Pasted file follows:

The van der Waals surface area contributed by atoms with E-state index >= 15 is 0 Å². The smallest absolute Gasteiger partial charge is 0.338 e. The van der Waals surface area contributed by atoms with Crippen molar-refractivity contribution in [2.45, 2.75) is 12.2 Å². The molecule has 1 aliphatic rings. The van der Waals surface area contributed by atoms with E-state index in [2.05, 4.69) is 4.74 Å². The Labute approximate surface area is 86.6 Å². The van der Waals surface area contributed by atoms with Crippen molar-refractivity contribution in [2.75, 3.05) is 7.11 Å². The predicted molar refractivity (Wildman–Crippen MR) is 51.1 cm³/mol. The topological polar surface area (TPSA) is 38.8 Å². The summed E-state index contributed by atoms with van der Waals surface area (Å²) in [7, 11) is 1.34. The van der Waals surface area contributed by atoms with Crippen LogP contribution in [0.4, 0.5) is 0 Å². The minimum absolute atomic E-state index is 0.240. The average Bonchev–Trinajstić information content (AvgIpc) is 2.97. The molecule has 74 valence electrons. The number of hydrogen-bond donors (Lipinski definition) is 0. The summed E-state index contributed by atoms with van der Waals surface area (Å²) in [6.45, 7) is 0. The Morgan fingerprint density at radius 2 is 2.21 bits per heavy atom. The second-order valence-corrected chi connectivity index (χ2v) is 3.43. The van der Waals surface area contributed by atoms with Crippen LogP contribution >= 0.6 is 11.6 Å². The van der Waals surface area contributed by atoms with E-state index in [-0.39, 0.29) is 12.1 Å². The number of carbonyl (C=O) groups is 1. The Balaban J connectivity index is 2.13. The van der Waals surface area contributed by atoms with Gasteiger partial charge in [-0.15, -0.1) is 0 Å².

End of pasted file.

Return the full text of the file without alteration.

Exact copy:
The van der Waals surface area contributed by atoms with E-state index >= 15 is 0 Å². The smallest absolute Gasteiger partial charge is 0.338 e. The van der Waals surface area contributed by atoms with Crippen molar-refractivity contribution in [2.45, 2.75) is 12.2 Å². The molecule has 1 aliphatic rings. The van der Waals surface area contributed by atoms with E-state index in [2.05, 4.69) is 4.74 Å². The Labute approximate surface area is 86.6 Å². The van der Waals surface area contributed by atoms with Crippen molar-refractivity contribution in [2.75, 3.05) is 7.11 Å². The predicted molar refractivity (Wildman–Crippen MR) is 51.1 cm³/mol. The topological polar surface area (TPSA) is 38.8 Å². The summed E-state index contributed by atoms with van der Waals surface area (Å²) in [7, 11) is 1.34. The van der Waals surface area contributed by atoms with Crippen LogP contribution in [0.4, 0.5) is 0 Å². The minimum absolute atomic E-state index is 0.240. The average Bonchev–Trinajstić information content (AvgIpc) is 2.97. The molecule has 74 valence electrons. The number of hydrogen-bond donors (Lipinski definition) is 0. The summed E-state index contributed by atoms with van der Waals surface area (Å²) in [6.45, 7) is 0. The Morgan fingerprint density at radius 2 is 2.21 bits per heavy atom. The second-order valence-corrected chi connectivity index (χ2v) is 3.43. The van der Waals surface area contributed by atoms with Crippen LogP contribution >= 0.6 is 11.6 Å². The van der Waals surface area contributed by atoms with E-state index in [-0.39, 0.29) is 12.1 Å². The number of carbonyl (C=O) groups is 1. The Balaban J connectivity index is 2.13. The van der Waals surface area contributed by atoms with Gasteiger partial charge in [-0.15, -0.1) is 0 Å².